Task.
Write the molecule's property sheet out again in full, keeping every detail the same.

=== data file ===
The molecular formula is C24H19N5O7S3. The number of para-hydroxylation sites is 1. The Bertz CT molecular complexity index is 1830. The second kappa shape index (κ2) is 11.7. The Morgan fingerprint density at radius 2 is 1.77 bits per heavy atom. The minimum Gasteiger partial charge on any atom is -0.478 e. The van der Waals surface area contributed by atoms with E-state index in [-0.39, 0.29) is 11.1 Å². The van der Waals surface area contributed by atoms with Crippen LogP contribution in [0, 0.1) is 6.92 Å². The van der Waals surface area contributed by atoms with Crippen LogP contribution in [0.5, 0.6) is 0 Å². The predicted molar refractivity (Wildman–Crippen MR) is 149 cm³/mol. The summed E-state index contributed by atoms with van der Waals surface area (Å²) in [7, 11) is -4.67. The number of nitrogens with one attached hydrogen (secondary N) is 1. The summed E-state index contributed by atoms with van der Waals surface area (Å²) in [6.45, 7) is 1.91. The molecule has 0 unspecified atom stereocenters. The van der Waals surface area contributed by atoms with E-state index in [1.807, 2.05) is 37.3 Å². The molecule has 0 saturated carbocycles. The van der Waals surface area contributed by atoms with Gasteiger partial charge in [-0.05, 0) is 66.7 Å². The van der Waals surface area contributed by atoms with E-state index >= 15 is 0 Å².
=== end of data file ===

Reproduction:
The molecular formula is C24H19N5O7S3. The number of para-hydroxylation sites is 1. The Bertz CT molecular complexity index is 1830. The second kappa shape index (κ2) is 11.7. The Morgan fingerprint density at radius 2 is 1.77 bits per heavy atom. The minimum Gasteiger partial charge on any atom is -0.478 e. The van der Waals surface area contributed by atoms with E-state index in [-0.39, 0.29) is 11.1 Å². The van der Waals surface area contributed by atoms with Crippen LogP contribution in [0, 0.1) is 6.92 Å². The van der Waals surface area contributed by atoms with Crippen LogP contribution in [0.5, 0.6) is 0 Å². The predicted molar refractivity (Wildman–Crippen MR) is 149 cm³/mol. The summed E-state index contributed by atoms with van der Waals surface area (Å²) in [7, 11) is -4.67. The number of nitrogens with one attached hydrogen (secondary N) is 1. The summed E-state index contributed by atoms with van der Waals surface area (Å²) in [6.45, 7) is 1.91. The molecule has 0 unspecified atom stereocenters. The van der Waals surface area contributed by atoms with E-state index in [1.807, 2.05) is 37.3 Å². The molecule has 0 saturated carbocycles. The van der Waals surface area contributed by atoms with Gasteiger partial charge in [-0.05, 0) is 66.7 Å². The van der Waals surface area contributed by atoms with E-state index >= 15 is 0 Å².